Powerful hand-held lasers are to be banned from general use in New Zealand to combat a rise in strikes on planes.
The Government is to restrict the import, sale and supply of laser pointers as strikes on planes have soared from three in 2006 to 102 last year.
Associate Health Minister Jo Goodhew said on Wednesday that powerful laser pointers are cheap and easy to get and can be sold or supplied with little information about safe use.
Ms Goodhew said the new regulations would restrict their use to people with a legitimate purpose such as astronomers, researchers and the Defence Force.
The restrictions would not cover low-power laser pointers used as presentation aids or those used with survey instruments or rifle sights.
The regulations are expected to take effect by the end of this year.
The Airline Pilots' Association says the new restrictions on the sale and supply of laser pointers will make the skies safer, but more needs to be done.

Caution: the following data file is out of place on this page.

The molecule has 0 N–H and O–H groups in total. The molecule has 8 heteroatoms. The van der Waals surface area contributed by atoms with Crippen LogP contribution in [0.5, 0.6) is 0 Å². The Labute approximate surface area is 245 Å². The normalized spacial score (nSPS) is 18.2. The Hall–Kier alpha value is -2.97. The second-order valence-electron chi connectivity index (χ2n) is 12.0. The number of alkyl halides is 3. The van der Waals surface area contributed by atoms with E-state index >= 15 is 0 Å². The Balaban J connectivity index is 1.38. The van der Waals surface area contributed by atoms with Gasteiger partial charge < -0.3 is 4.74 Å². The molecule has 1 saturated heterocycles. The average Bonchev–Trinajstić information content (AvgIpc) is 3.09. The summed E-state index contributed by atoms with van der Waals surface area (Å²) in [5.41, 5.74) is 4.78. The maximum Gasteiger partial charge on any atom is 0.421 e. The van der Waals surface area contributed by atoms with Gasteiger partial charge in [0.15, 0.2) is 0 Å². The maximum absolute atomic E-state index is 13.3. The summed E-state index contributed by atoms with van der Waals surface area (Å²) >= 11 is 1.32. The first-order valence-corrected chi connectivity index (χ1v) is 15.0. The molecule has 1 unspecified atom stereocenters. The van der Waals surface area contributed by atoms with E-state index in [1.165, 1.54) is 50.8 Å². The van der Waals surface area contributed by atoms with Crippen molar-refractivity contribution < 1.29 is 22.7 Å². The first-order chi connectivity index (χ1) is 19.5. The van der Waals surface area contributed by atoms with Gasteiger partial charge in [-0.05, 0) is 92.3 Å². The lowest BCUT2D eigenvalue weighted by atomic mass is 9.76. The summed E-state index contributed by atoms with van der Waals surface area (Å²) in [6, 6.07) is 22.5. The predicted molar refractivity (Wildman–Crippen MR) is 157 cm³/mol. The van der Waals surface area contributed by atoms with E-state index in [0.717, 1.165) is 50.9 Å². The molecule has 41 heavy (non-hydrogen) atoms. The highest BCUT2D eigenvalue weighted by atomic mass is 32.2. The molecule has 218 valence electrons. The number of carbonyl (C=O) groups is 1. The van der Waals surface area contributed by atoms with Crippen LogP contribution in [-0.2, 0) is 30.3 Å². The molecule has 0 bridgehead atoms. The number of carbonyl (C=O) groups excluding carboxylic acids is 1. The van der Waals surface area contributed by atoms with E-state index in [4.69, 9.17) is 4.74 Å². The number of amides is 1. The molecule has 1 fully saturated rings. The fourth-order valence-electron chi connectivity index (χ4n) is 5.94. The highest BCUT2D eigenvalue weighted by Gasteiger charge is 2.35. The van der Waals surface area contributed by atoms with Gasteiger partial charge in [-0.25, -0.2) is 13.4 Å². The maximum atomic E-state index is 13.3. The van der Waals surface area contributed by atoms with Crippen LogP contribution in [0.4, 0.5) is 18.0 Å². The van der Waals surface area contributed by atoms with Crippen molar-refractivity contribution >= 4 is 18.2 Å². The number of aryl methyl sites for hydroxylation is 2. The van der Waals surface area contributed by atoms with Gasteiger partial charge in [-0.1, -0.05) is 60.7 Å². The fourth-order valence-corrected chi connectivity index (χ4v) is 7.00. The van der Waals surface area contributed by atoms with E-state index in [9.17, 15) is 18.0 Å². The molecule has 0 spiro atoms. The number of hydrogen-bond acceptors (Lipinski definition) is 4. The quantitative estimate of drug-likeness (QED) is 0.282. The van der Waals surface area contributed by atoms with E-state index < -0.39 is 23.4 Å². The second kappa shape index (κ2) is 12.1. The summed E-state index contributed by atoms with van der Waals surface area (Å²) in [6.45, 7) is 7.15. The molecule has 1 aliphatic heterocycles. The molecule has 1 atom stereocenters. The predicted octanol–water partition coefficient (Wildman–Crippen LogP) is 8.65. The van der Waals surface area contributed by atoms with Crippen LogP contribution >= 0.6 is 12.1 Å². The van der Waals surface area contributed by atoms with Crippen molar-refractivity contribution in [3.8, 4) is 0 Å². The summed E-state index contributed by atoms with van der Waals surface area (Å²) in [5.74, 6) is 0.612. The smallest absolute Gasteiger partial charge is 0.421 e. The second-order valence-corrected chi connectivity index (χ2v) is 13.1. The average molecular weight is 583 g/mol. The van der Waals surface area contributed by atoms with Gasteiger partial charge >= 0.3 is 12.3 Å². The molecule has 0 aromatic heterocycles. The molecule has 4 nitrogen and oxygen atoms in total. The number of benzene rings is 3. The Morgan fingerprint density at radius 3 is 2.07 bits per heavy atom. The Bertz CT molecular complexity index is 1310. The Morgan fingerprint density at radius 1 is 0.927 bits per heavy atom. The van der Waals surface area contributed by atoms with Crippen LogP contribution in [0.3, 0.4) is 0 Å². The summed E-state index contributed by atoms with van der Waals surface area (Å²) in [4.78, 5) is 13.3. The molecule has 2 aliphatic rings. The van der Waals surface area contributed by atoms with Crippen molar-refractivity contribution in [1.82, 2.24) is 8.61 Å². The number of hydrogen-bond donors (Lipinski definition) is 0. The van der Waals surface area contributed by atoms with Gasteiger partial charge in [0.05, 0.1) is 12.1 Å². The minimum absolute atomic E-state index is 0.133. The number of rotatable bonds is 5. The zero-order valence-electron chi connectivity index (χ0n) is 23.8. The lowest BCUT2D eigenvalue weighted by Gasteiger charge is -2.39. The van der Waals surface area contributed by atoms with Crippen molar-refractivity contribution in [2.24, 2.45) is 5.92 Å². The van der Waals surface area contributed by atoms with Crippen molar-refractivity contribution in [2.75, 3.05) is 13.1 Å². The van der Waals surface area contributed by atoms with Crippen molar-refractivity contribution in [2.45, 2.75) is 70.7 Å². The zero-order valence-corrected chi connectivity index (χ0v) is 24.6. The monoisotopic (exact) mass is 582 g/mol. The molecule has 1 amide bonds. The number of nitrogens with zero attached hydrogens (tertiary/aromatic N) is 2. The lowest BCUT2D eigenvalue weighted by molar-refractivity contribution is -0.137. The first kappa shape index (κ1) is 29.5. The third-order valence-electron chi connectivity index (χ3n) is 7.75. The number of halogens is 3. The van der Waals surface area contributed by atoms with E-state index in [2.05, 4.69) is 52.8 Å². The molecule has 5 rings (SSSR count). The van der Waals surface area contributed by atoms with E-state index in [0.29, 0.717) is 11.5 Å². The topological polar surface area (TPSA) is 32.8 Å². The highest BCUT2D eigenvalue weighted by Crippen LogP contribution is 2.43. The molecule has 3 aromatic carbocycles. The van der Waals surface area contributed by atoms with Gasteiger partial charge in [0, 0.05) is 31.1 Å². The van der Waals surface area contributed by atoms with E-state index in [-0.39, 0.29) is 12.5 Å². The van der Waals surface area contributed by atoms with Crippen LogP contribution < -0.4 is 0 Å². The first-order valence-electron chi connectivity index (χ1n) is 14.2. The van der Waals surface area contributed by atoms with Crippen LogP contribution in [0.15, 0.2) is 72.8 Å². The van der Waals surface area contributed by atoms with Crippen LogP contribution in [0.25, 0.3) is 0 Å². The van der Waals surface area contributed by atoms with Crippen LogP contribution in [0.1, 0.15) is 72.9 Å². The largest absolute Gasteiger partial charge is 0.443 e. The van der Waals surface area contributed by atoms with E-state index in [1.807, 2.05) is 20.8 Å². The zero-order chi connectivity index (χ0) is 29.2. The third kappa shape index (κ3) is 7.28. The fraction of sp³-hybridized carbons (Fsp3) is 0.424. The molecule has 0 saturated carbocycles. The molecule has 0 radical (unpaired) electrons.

President Glen Kenny said the change is a good start, but he hoped that National MP Cam Calder's bill to publicly ban laser pointers passes.
"We still need to have legislation that will enable police to be able to confiscate these items ... This legislation, we believe, will take care of the supply, but we still need some sort of legislation to address what's still in circulation in the country."
Mr Kenny said nevertheless, pilots can feel safer knowing that the Government is considering taking powerful laser pointers out of circulation.
However, electronics importer Ross Fitzgerald believes the proposed restrictions would be difficult to enforce and Customs may have to open and test every single laser pointer, as is the case in Australia.
Mr Fitzgerald said his company would stop supplying them if the regulations are introduced.